Who are young people?
This might seem like a simple question at face value. It is after all our core business. Young people! However, this is one of the big questions currently pulling our sector apart at the seam. Across the world there are discussions trying to work out this simple question. From academia to those of us on the coalface it seems that opinions are abundant. In most cases the guide is that young people are between the ages of 12 and 25. However many in local government and academia have stated that we should lower that age to 10. Even the World Health Organisation weighed in to the conversation and said 10 to 30.
Some believe that ‘youth’ is the group of young people who are in high school. This definition clearly draws a line that post high schoolers aren’t allowed to cross. But then what do we do with the ‘young adults’? There are historical ideas of adolescence which state that the construct of ‘youth’ starts at the beginning of puberty and ends with adulthood. To say we are confused as a sector is an understatement. Still we push on. We are coerced to work with more children as we partner in the children, youth and families sector and further into young adult territory as we work in the education, employment and training sector.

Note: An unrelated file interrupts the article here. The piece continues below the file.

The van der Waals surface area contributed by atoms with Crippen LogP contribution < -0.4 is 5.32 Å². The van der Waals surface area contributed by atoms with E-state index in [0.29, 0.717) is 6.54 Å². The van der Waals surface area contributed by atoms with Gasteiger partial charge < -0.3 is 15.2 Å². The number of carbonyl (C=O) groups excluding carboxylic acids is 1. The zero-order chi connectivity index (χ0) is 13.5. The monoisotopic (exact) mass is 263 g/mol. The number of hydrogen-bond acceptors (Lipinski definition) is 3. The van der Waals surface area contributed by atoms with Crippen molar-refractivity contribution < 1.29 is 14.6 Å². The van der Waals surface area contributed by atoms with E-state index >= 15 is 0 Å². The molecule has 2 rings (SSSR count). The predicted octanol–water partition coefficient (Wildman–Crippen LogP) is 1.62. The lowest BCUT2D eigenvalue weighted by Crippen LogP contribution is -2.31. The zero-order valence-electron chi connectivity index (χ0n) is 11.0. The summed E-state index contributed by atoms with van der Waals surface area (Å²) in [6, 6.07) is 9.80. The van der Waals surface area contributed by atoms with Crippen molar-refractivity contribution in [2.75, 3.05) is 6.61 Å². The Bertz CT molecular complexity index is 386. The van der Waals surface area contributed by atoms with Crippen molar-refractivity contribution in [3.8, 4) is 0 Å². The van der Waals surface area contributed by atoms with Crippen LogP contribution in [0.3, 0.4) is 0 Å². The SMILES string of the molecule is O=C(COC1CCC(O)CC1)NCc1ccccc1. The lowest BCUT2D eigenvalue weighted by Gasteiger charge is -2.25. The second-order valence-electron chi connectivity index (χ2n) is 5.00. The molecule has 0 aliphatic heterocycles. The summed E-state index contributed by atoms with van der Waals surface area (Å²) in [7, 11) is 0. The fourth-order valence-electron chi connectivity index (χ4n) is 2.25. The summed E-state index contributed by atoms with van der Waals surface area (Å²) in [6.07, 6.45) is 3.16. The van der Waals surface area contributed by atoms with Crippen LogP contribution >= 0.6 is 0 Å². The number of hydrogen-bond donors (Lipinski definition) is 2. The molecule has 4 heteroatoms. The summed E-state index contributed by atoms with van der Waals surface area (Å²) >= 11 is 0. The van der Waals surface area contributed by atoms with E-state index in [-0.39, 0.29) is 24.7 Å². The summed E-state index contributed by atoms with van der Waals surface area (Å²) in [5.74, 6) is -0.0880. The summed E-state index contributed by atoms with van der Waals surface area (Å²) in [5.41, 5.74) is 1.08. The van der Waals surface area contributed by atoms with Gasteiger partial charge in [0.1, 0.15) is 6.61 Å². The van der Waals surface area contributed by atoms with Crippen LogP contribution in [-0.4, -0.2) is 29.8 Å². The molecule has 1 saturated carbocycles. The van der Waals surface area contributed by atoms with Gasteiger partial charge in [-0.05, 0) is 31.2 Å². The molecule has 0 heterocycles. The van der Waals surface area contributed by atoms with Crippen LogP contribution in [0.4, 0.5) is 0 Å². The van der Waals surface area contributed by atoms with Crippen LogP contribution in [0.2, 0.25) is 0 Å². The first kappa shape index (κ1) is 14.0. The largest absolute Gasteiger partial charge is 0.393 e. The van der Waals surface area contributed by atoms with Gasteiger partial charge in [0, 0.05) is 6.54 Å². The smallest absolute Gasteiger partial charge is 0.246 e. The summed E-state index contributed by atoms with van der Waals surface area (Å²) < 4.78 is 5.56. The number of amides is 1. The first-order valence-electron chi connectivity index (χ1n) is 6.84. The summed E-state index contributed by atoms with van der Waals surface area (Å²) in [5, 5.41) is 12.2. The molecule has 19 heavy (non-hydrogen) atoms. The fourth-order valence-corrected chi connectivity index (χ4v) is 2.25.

If the youth work sector allows others to dictate who we work with, we will continue to have this little thorn in our side. In Australia we are fairly clear about this as a sector, however outside forces are trying to push us in the direction of child and youth work. This neoliberal push will in the end overtake us if we do not stand firm. Lets be clear about who it is we work for. Young people. Adolescents. Youth. Twelve to twenty-five. With all the struggles and excitement that the storms and stresses provide.
What do you think? Leave us a comment.